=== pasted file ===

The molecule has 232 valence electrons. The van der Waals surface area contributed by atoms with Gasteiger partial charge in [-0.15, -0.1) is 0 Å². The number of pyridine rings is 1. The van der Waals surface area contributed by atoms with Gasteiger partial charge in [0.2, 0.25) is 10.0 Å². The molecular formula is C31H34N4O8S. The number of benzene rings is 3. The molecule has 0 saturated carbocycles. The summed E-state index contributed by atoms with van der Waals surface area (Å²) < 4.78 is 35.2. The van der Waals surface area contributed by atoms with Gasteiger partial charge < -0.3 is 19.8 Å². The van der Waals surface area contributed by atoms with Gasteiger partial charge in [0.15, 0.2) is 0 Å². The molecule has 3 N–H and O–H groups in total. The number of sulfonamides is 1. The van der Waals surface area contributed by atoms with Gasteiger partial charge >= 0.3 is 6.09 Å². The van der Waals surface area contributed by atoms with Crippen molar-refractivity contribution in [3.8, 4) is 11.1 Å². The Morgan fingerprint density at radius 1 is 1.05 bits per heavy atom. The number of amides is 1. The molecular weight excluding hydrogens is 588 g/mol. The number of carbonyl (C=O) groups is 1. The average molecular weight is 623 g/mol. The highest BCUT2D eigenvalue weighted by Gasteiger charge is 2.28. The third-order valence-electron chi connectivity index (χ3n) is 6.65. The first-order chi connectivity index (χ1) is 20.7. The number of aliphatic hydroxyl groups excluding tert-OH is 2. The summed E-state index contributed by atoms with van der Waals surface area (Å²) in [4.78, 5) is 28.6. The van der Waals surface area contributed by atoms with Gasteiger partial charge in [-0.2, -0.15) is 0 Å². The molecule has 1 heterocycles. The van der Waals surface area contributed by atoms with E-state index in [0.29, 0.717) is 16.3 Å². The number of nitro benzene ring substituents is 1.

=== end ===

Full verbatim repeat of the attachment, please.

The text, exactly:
The molecule has 232 valence electrons. The van der Waals surface area contributed by atoms with Gasteiger partial charge in [-0.15, -0.1) is 0 Å². The number of pyridine rings is 1. The van der Waals surface area contributed by atoms with Gasteiger partial charge in [0.2, 0.25) is 10.0 Å². The molecular formula is C31H34N4O8S. The number of benzene rings is 3. The molecule has 0 saturated carbocycles. The summed E-state index contributed by atoms with van der Waals surface area (Å²) < 4.78 is 35.2. The van der Waals surface area contributed by atoms with Gasteiger partial charge < -0.3 is 19.8 Å². The van der Waals surface area contributed by atoms with Gasteiger partial charge in [0.15, 0.2) is 0 Å². The molecule has 3 N–H and O–H groups in total. The number of sulfonamides is 1. The van der Waals surface area contributed by atoms with Gasteiger partial charge >= 0.3 is 6.09 Å². The van der Waals surface area contributed by atoms with Crippen molar-refractivity contribution in [3.8, 4) is 11.1 Å². The Morgan fingerprint density at radius 1 is 1.05 bits per heavy atom. The number of amides is 1. The molecular weight excluding hydrogens is 588 g/mol. The number of carbonyl (C=O) groups is 1. The average molecular weight is 623 g/mol. The highest BCUT2D eigenvalue weighted by Gasteiger charge is 2.28. The third-order valence-electron chi connectivity index (χ3n) is 6.65. The first-order chi connectivity index (χ1) is 20.7. The number of aliphatic hydroxyl groups excluding tert-OH is 2. The summed E-state index contributed by atoms with van der Waals surface area (Å²) in [4.78, 5) is 28.6. The van der Waals surface area contributed by atoms with Gasteiger partial charge in [-0.2, -0.15) is 0 Å². The molecule has 1 heterocycles. The van der Waals surface area contributed by atoms with E-state index in [0.29, 0.717) is 16.3 Å². The number of nitro benzene ring substituents is 1.